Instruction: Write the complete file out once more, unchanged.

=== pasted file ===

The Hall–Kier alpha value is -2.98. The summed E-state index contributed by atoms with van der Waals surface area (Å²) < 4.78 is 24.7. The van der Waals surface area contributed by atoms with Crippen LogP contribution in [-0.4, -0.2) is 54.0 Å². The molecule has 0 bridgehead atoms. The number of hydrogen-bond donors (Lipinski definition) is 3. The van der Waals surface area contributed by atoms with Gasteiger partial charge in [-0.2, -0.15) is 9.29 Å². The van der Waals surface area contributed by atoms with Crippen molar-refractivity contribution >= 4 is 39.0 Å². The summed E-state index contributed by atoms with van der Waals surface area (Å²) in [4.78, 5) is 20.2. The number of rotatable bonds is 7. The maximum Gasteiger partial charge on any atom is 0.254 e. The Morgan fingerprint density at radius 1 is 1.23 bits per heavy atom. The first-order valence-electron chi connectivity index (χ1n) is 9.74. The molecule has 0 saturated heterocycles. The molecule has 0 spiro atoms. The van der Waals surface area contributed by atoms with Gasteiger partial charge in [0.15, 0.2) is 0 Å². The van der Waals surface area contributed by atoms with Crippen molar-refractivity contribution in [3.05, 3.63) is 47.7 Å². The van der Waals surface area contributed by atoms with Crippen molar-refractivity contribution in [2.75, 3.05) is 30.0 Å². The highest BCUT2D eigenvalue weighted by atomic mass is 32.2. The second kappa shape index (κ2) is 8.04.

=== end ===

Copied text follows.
The Hall–Kier alpha value is -2.98. The summed E-state index contributed by atoms with van der Waals surface area (Å²) < 4.78 is 24.7. The van der Waals surface area contributed by atoms with Crippen LogP contribution in [-0.4, -0.2) is 54.0 Å². The molecule has 0 bridgehead atoms. The number of hydrogen-bond donors (Lipinski definition) is 3. The van der Waals surface area contributed by atoms with Gasteiger partial charge in [-0.2, -0.15) is 9.29 Å². The van der Waals surface area contributed by atoms with Crippen molar-refractivity contribution >= 4 is 39.0 Å². The summed E-state index contributed by atoms with van der Waals surface area (Å²) in [4.78, 5) is 20.2. The number of rotatable bonds is 7. The maximum Gasteiger partial charge on any atom is 0.254 e. The Morgan fingerprint density at radius 1 is 1.23 bits per heavy atom. The first-order valence-electron chi connectivity index (χ1n) is 9.74. The molecule has 0 saturated heterocycles. The molecule has 0 spiro atoms. The van der Waals surface area contributed by atoms with Gasteiger partial charge in [0.15, 0.2) is 0 Å². The van der Waals surface area contributed by atoms with Crippen molar-refractivity contribution in [3.05, 3.63) is 47.7 Å². The van der Waals surface area contributed by atoms with Crippen molar-refractivity contribution in [2.75, 3.05) is 30.0 Å². The highest BCUT2D eigenvalue weighted by atomic mass is 32.2. The second kappa shape index (κ2) is 8.04.